Investors Rank “Clear Pricing” and “Low Fees” No. 1

Despite Desire for Fee Clarity, Less Than One in Four Understands How Primary Provider Earns Money

(Rye, NY) – Investors rank “clear and understandable pricing” as their No. 1 Investor Want for investment providers – yet less than one in four has a good understanding of how their primary provider earns money – in a survey of approximately 5,500 U.S. households nationally by Hearts & Wallets, the preeminent financial research resource for understanding consumer savings and investing needs and behaviors. Americans grew more demanding for all the Top 10 Investors Wants in 2014, with fee clarity shooting up four points from 2013 to share the top spot with low fees in the annual survey:

Top 10 Investor Wants – Percentage Who Rank as Extremely Important in 2014

  • 1. Fees are clear and understandable 52% 1. Has low fees (tie) 52%
  • 2. Explains things in understandable terms 50%
  • 3. Is unbiased, puts my interests first 49%
  • 4. Has made me money 48%
  • 5. Has well-trained staff 46%6. Is easily reachable by telephone 44%
  • 7. Provides clear, useful statements 43%
  • 8. Understands me and shares my values 40%
  • 9. Investment ideas are knowledgeable, timely and tactical 39%
  • 10. Is proactive when market changes/when I’m losing money 38%

Top firms
Consumers ranked the two firms they do the most business with in each of the Top 10 Investor Wants. Edward Jones ranks among the best performers in nine out of the Top 10 Investor Wants. USAA ranks among the best performers in seven out of Top 10 Wants. Ameriprise investors rank the firm as a best performer in five of the Top 10 Wants. Merrill Lynch (excluding Edge) places as a best performer in four of the Top 10 Wants. Charles Schwab, Vanguard and Wells Fargo Advisors investors rank their firms as a best performer in two of the Top 10 Wants. Morgan Stanley Smith Barney, Scottrade and TD Ameritrade all receive a Top 10 Wants best performer ranking.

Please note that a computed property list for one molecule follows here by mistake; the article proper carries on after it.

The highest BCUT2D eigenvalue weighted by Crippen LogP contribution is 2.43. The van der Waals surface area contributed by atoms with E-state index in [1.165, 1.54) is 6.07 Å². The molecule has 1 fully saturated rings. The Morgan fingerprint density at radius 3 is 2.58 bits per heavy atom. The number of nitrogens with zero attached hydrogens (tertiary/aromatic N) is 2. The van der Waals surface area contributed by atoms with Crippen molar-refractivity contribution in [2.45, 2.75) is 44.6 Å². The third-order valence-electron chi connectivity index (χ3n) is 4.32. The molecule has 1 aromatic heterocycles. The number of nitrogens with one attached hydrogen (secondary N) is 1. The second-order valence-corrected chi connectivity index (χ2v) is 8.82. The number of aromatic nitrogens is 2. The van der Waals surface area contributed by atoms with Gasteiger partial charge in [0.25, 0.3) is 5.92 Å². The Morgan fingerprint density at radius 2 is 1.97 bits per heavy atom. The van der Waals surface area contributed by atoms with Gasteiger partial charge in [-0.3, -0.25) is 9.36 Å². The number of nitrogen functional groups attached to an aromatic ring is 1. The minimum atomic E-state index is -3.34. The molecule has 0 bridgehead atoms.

Fee clarity shot up five points to tie for first with “low fees” in the annual competitive assessment of consumer wants. Hearts & Wallets’ Competitive Intelligence: What Investors Want and How Stores Perform study examines full-service, in-plan, self-service and hybrid investment platforms, assessing share of wallet and other performance metrics by age/asset segments. Hearts & Wallets tracks competitive position on three levels of pricing strategy – low or premium pricing, pricing clarity, and consumer perception of pricing in how the firm earns money. Some investors seek specific services and are willing to pay. Others are focused on low cost.

Investing as consumer choice
“Investing is becoming a consumer choice,” Laura Varas, Hearts & Wallets partner and co-founder, said. “Before being able to judge whether fees are high or low, investors have to know what the fees are. Many financial services firms don’t make this easy. People have to understand the value of the purchase, just like any other buying decision. The financial services industry has a ways to go to empower choice, but there are some bright spots.”

Overall, Americans are more fee savvy than they used to be. Only 27 percent saying they “don’t know” the price paid for investment products and service, improving from 31 percent in 2013. 41 percent of consumers say they pay nothing since “the firm is paid through products I own.” For fee clarity, Ameriprise and Edward Jones are the clear leaders, with the firms in a statistical tie based on sample size . Merrill Lynch and Wells Fargo ranks among top performers in the full-service firm category. In the employer-sponsored category, TIA-CREF ranks among the top performers for “explains things in understandable terms.”